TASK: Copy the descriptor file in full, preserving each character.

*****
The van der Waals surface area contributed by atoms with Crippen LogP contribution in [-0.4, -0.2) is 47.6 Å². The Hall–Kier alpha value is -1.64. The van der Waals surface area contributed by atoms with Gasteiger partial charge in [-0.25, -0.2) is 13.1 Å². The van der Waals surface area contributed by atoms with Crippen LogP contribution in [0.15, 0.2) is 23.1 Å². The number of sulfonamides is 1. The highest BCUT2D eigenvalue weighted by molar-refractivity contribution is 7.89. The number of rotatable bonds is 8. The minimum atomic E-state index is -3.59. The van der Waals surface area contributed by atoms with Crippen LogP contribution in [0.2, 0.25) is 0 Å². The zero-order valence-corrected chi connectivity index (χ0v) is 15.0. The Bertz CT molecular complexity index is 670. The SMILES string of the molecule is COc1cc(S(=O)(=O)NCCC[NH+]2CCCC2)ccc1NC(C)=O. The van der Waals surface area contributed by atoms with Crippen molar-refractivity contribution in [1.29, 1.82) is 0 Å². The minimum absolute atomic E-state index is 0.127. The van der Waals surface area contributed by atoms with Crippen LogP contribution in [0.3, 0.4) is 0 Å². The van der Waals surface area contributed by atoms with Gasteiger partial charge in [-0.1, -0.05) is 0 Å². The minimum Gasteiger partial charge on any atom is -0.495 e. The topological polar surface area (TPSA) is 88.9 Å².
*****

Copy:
The van der Waals surface area contributed by atoms with Crippen LogP contribution in [-0.4, -0.2) is 47.6 Å². The Hall–Kier alpha value is -1.64. The van der Waals surface area contributed by atoms with Gasteiger partial charge in [-0.25, -0.2) is 13.1 Å². The van der Waals surface area contributed by atoms with Crippen LogP contribution in [0.15, 0.2) is 23.1 Å². The number of sulfonamides is 1. The highest BCUT2D eigenvalue weighted by molar-refractivity contribution is 7.89. The number of rotatable bonds is 8. The minimum atomic E-state index is -3.59. The van der Waals surface area contributed by atoms with Crippen LogP contribution in [0.2, 0.25) is 0 Å². The zero-order valence-corrected chi connectivity index (χ0v) is 15.0. The Bertz CT molecular complexity index is 670. The SMILES string of the molecule is COc1cc(S(=O)(=O)NCCC[NH+]2CCCC2)ccc1NC(C)=O. The van der Waals surface area contributed by atoms with Crippen molar-refractivity contribution in [1.29, 1.82) is 0 Å². The minimum absolute atomic E-state index is 0.127. The van der Waals surface area contributed by atoms with Crippen LogP contribution in [0.3, 0.4) is 0 Å². The van der Waals surface area contributed by atoms with Gasteiger partial charge in [-0.1, -0.05) is 0 Å². The minimum Gasteiger partial charge on any atom is -0.495 e. The topological polar surface area (TPSA) is 88.9 Å².